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A preschool-aged boy is participating in a craft that involves recycled tin foil.
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Money Saver: 15 New Ways to Use to “Same Old” Recyclables

Here are 15 new money-saving ways to use to “same old” recyclables in your children’s ministry. 

There’s no doubt about it —children’s ministers are a resourceful bunch. We’re always collecting—paper towel rolls, egg cartons, tissue boxes — for one creative project or another for kids. We love those recyclables!

Here you’ll find totally new, totally cool ways to use tons of things people toss out every day. Your kids will have a blast letting their imaginations go wild with these unique craft ideas —and so will you!

15 New Ways to Use to “Same Old” Recyclables

1. Noah’s Ark

Use old cereal boxes to make a Noah’s Ark kids can decorate and play with. Simply cut, fold, and tape any size cereal box using the provided template. Kids can decorate their arks using markers, paint, or construction paper and glue. Just add animals!

2. Shake It Up

Kids can create these colorful noisemakers using empty yogurt containers; various colors of electrical tape; and sand, pebbles, or jingle bells. Clean and dry the yogurt containers, then let kids pour a handful of sand, pebbles, or jingle bells inside one container. Connect the containers by sealing the open ends together using colored electrical tape. Kids can personalize their shakers by decorating them with different colors of tape.

3. Pringles Can Disciples

Pringles potato chips cans make great recyclable Bible characters. Just trim construction paper to fit the can, and cut out a circular area where the Pringles character’s face is. Glue the construction paper to the can (use rubber bands to hold it in place until dry). Then make a headpiece by topping the lid with cotton balls or fiberfill and covering it with a piece of fabric held in place with a rubber band.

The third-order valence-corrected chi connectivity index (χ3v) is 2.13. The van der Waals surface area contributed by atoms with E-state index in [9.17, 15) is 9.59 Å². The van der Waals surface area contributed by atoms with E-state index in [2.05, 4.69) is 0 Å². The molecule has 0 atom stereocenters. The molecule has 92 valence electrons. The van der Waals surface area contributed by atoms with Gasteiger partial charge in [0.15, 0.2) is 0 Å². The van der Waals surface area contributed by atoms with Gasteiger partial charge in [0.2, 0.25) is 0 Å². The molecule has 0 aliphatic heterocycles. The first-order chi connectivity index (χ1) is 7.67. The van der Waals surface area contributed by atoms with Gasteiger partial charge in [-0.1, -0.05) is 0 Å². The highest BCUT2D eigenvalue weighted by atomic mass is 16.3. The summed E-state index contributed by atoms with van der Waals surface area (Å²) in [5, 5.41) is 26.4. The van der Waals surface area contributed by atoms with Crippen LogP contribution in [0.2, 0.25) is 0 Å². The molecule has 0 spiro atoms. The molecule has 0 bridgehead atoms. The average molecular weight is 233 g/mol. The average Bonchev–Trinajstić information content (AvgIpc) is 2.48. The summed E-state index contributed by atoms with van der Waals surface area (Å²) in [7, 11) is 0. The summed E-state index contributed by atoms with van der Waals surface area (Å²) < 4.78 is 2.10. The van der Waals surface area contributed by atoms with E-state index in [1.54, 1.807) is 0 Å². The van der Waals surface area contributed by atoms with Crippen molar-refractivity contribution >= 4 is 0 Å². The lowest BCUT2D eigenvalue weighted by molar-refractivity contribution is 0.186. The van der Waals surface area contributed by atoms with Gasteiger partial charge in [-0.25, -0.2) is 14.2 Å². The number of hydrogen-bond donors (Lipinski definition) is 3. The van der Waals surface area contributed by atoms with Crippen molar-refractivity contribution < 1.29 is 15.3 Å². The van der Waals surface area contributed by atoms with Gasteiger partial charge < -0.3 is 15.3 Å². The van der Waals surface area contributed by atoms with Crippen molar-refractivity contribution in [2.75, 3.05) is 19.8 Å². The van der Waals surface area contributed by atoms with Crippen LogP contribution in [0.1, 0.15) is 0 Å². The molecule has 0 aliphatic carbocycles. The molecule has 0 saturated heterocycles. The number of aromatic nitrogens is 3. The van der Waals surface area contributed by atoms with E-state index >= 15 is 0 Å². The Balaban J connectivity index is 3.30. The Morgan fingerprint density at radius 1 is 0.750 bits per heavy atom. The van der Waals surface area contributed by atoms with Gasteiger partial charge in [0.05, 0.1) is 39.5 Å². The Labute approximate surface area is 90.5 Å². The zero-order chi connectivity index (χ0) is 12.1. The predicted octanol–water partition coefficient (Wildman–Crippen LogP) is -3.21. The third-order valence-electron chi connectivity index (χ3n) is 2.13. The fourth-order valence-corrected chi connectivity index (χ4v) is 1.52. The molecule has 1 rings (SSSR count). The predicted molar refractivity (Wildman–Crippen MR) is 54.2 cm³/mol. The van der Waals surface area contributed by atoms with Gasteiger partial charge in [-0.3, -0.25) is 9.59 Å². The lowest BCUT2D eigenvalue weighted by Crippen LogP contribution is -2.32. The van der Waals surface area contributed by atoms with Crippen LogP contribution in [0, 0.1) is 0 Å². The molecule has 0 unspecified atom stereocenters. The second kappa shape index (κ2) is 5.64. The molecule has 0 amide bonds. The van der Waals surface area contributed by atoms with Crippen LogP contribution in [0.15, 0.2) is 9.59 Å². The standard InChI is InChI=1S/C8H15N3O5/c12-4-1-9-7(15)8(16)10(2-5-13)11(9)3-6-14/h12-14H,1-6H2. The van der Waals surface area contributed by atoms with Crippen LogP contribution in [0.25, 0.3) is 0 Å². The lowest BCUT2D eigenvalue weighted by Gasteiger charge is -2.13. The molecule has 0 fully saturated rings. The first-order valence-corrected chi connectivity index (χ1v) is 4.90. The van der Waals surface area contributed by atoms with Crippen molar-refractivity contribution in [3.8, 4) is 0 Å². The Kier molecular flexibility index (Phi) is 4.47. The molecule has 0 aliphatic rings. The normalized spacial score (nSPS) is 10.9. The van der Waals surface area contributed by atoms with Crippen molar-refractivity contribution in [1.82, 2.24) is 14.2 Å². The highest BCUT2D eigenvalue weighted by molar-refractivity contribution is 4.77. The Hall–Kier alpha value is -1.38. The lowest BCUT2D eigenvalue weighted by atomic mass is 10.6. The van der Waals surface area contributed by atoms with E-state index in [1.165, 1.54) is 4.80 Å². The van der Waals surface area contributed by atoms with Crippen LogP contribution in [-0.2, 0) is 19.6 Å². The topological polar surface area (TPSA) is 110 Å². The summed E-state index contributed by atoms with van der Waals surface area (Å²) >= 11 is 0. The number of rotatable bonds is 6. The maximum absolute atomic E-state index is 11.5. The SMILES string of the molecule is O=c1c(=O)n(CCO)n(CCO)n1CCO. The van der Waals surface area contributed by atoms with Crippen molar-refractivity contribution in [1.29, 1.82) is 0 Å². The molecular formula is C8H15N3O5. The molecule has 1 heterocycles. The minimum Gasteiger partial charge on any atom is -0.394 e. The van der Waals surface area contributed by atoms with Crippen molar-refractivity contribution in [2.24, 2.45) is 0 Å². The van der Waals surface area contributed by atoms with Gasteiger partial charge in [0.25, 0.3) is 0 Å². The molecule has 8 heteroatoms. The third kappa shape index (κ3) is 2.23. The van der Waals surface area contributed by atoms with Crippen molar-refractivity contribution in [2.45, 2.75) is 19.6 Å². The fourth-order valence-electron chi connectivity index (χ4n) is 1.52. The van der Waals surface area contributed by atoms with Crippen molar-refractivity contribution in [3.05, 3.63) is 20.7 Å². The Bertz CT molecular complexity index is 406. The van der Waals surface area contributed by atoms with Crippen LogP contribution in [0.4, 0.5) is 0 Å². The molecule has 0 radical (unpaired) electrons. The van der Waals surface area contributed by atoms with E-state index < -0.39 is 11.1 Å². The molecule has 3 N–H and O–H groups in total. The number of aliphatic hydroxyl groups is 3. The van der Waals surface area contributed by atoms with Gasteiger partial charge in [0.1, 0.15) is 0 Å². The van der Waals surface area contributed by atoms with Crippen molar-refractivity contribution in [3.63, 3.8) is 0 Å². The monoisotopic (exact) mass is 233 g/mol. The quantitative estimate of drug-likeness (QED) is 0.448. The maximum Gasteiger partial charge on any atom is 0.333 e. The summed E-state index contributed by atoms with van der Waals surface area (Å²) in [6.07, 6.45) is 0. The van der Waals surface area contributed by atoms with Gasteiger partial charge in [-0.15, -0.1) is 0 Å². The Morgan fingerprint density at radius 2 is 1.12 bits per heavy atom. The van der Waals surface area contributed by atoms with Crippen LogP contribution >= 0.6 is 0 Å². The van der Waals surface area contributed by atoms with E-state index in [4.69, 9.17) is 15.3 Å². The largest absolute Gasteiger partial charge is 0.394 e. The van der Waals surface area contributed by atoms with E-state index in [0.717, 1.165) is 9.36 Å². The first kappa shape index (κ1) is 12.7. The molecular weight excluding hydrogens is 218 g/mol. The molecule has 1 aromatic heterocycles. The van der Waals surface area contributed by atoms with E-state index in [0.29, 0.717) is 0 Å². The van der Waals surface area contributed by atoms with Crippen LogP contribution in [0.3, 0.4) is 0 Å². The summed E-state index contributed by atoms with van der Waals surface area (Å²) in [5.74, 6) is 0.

4. Bug Jumpers

Use hot glue to attach six 4-inch chenille craft wire legs to the bottoms of plastic bottle tops. Bend the legs in a V shape and attach googly eyes and other decorations to complete the bugs.

Kids will love having bug-jumping races or playing bug Tag by pressing down on the bottle top and letting go.

5. CD Creations

Old CDs are a recyclable that offers endless opportunities for creativity. Glue two CDs shiny-side-out with a loop of yarn or fishing line between them fora hanger. Kids can add rhinestone jewels for attractive window hangings and ornaments. Or add round labels inviting kids to a special event or letting them know you’ve missed them.

Get really creative and design a classroom sculpture — your kids can design and assemble a giant fish, palm trees, stars, and more using old CDs and glue. Set your imagination free!

6. Treasure Boxes

Collect those cute Altoids candy tins, and encourage your kids to make their very own treasure boxes using acrylic paint, beads, glitter, letter beads, and glue. Kids can store special items that remind them of God’s love in their tins.